By David Pendered

MARTA has raised the stakes for passage of the proposed transportation sales tax in DeKalb County.

MARTA’s board of directors did what the Atlanta Regional Roundtable could not muster the votes to do – approve a construction proposal that would create a unified transit system in south DeKalb that would include enhanced bus service along I-20, but more importantly extend heavy rail service from Indian Creek Station to the Mall at Stonecrest.

Talk about a political imbroglio for voters in south DeKalb, some of whom thought their region didn’t get enough from the proposed sales tax for transportation projects in the 10-county metro area.

Harold Buckley, Sr.
MARTA board treasurer Harold Buckley, Sr. submitted the motion with the new routes.

On one hand, the transportation sales tax would pay for the beginning of MARTA’s expansion in south DeKalb – an enhanced bus service, called bus rapid transit, along city streets and I-20 from Downtown Atlanta to Wesley Chapel Road, south of Decatur. Some critics, including the DeKalb chapter of the NAACP, have said this is not enough benefit to cause their region to pay 2 percent in sales tax for transportation – 1 percent for MARTA and 1 percent for the transportation sales tax.

On the other hand, there is no guarantee – none at all – that the heavy rail to Mall at Stonecrest will ever be built. There simply is no money in sight for construction. There’s just the promise that MARTA will seek federal funding for the line – money that would come from a Congress so knotted up over spending that some lawmakers contend the federal government has no role in paying for highways or transit.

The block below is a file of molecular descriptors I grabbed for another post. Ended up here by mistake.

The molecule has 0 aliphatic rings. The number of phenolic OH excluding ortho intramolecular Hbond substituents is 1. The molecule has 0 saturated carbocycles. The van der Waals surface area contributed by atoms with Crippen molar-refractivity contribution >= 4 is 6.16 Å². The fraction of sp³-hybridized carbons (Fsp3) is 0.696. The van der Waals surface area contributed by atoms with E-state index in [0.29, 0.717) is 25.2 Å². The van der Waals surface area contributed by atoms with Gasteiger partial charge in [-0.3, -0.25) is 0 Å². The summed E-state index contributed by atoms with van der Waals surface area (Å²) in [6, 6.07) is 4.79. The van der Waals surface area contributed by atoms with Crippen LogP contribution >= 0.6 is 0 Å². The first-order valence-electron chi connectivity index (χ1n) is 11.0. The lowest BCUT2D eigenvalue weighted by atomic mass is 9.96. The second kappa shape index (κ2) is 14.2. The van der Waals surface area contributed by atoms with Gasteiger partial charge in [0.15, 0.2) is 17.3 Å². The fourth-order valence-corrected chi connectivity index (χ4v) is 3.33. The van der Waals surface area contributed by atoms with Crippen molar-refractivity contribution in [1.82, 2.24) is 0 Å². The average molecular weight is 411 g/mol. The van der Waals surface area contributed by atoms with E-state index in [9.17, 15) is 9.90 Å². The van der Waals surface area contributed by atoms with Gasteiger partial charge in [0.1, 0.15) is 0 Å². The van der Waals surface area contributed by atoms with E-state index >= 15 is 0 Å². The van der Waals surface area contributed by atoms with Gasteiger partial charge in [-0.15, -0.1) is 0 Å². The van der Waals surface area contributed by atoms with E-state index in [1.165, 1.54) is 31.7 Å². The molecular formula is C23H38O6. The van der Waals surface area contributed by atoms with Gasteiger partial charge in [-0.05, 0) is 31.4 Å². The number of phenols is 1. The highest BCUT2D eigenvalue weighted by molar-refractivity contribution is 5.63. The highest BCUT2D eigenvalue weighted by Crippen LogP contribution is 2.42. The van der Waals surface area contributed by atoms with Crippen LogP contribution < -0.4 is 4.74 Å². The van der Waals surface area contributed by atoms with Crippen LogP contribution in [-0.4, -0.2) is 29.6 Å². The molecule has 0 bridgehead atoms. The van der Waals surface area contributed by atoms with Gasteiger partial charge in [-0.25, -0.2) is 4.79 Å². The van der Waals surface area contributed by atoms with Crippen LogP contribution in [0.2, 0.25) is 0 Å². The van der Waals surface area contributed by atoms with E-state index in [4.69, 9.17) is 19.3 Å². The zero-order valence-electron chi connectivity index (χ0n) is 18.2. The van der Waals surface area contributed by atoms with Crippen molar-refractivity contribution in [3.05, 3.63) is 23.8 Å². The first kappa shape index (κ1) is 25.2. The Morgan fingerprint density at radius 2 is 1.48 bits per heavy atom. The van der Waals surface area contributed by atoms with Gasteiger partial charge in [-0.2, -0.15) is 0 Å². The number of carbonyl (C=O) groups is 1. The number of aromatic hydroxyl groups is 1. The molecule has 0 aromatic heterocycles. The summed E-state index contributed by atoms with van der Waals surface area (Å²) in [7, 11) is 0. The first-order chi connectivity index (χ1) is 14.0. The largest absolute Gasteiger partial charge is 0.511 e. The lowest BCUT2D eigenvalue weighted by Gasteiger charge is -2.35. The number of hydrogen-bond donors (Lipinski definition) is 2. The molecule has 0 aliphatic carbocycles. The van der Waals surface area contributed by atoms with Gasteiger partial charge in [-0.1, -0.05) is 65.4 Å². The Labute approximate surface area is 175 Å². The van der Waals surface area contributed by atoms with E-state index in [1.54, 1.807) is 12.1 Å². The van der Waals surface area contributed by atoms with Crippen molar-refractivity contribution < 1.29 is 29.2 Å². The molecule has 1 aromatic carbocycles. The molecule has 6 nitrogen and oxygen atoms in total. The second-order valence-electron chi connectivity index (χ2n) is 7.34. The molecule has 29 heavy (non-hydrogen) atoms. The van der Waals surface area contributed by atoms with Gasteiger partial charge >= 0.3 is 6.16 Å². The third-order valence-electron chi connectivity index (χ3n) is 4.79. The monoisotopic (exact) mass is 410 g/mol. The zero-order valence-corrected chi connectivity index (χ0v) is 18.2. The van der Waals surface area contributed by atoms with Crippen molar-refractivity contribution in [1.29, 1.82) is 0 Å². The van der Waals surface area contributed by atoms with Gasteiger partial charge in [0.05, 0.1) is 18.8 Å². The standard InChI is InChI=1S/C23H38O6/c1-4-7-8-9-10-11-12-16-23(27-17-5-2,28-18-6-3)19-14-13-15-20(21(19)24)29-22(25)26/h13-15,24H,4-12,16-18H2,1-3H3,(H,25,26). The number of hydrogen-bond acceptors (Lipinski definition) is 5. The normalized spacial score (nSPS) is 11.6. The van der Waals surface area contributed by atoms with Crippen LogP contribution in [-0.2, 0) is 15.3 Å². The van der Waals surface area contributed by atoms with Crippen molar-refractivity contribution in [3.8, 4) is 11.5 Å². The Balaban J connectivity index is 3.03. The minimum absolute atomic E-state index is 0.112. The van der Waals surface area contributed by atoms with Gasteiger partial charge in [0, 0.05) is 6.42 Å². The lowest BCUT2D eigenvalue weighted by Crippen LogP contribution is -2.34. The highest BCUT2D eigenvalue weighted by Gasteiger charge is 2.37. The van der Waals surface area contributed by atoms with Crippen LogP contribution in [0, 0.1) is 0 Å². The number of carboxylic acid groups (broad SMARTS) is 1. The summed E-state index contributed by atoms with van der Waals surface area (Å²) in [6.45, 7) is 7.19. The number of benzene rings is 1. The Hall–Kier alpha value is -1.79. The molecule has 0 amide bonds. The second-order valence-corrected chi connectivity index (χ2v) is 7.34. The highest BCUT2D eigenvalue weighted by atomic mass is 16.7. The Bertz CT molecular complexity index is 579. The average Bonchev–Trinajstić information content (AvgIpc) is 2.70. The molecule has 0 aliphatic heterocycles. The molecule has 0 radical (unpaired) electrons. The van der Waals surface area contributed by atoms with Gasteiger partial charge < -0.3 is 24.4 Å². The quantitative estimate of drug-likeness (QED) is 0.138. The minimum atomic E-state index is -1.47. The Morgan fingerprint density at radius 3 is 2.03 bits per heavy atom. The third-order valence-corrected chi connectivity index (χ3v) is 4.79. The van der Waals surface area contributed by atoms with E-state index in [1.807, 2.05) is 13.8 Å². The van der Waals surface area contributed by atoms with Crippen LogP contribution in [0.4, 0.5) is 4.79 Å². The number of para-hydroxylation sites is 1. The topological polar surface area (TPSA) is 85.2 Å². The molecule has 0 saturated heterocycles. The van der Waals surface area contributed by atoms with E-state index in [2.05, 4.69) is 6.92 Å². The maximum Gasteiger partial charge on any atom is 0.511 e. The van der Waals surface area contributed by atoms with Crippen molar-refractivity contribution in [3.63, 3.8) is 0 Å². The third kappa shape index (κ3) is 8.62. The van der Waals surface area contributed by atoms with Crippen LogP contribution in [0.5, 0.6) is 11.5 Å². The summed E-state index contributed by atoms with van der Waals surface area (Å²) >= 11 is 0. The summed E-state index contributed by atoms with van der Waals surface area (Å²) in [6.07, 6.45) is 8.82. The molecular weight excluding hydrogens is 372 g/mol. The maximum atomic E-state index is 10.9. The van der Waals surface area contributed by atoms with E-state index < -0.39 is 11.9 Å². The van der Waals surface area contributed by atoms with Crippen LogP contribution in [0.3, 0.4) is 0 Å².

The resolution endorsing these routes was submitted by MARTA board treasurer Harold Buckley, Sr., who’s represented DeKalb on the board since 1985. It passed overwhelmingly.

(See a MARTA map at the end of this story.)

Larry Johnson
DeKalb County Commissioner Larry Johnson said he remains undecided about the merits of the sales tax for transportation, despite MARTA's actions.

DeKalb County Commissioner Larry Johnson summed up the consternation he thinks his south DeKalb constituents face as a result of MARTA’s new plan. May has been a vocal critic of the sales tax because, he says, it shortchanges a region that has been promised heavy rail service for a long time and has paid the 1 percent MARTA sales tax since MARTA’s inception.

“It’s a step in the right direction, but we still have to obtain funding, which is in the amount of $2 billion,” Johnson said in a measured comment fter the MARTA board voted April 9 for the plan.

“The figures don’t even add up,” Johnson said. “This plan says BRT will cost $260 million. The sales tax plan says it will cost $225 million. They need to reconcile their figures.”

One carrot the MARTA board included is a promise to work with partners to consider possibly turning the bus route into a light rail service at some point in the future.

The specific language states: